Mehl added that while he never went through any of Nicolosi's specific counseling models, he has read a few of his books, some of which articulated remarkable parallels to his own journey and explained some of his life experiences.

Author and Eastern Orthodox Christian Rod Dreher said Amazon's move was the latest example of "woke" capitalism.

"It is only a matter of time before LGBT activists start attacking any book that contradicts their ideology — because now Amazon has shown that it will knuckle under. You don’t have to agree with Nicolosi’s theories to be alarmed at what Amazon has done here," he wrote on his blog on The American Conservative on Wednesday.

Dreher noted that Amazon still sells books like Adolf Hitler's Mein Kampft, white supremacist David Duke's book on Communism, and works by Grover Furr, an apologist for Joseph Stalin. For those who assert Nicolosi's work is not scientific and should therefore not be sold, that is not a valid excuse, he opined, since the website also sells books on healing through crystal therapy.

"What is it going to take to wake people up to the power these LGBT activist fanatics assert over freedom of speech and inquiry? Where does it stop, their censorship?" he asked.

Similarly, theologian Denny Burk, a professor at Boyce College in Kentucky, emphasized on Wednesday that although he is not a fan of Nicolosi nor of what he advocated, Amazon's action was "chilling" because in so doing they "set the precedent for banning Christian teaching about sexuality from the books that they sell on their platform."

"Christianity has always taught that Jesus both saves and sanctifies sinners — meaning that the Gospel helps us to change, even in our wayward sexual desires," Burk said.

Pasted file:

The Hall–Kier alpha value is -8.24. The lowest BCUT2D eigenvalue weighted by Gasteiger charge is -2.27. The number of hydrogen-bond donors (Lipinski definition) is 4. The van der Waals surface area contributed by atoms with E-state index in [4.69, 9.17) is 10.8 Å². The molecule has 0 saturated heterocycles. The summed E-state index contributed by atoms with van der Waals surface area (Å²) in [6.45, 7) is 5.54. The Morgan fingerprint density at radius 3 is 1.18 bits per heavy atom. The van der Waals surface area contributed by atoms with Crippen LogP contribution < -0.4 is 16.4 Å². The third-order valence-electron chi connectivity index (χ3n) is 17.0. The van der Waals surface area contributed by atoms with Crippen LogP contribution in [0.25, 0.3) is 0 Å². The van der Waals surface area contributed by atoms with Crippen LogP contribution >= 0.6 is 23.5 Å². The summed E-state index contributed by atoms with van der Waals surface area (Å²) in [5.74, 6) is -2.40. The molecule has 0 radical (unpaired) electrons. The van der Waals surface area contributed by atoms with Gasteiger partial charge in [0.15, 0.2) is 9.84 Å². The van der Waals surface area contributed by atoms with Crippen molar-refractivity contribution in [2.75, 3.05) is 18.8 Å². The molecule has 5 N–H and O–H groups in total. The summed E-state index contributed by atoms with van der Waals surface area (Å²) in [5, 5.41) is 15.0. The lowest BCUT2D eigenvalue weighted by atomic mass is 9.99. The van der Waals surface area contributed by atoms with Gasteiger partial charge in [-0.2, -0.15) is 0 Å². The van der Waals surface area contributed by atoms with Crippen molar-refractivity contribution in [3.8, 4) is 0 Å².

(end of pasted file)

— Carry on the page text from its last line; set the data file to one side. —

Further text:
"The sexual revolutionaries used to ask us, 'How does my gay marriage harm you?' Well, this is how. They have gone from 'live and let live' to 'affirm our sexual immorality, or we will tar and feather you as causing the deaths of gay people.' It is a calumny and a lie, but that is where we are."

Yet in addition to Amazon's move to appease activists, Mehl expressed disappointment that he has also observed some professing Christians dismiss talk therapy for unwanted sexual attractions as akin to heresy since such counseling is not sufficiently "biblical" as they see it.

"These same believers don't go after oncologists with the same zeal they do psychologists. One deals with healing the body, the other with healing the mind. There are a plethora of scriptures which speak to renewing our minds and taking every thought captive and submitting it to Christ," he explained.

"Therapists worth their salt have a Judeo-Christian worldview and understand that men who want out of the homosexual life can leave. There is actual evidence that this happens. Therapists affirming the false belief of 'born gay' or the trans-affirming therapists who believe that patients might be 'born in the wrong body' are the ones that should get criticism as their worldview is based on a false faith that science doesn't even support."

Sponsored

Most Popular

More In U.S.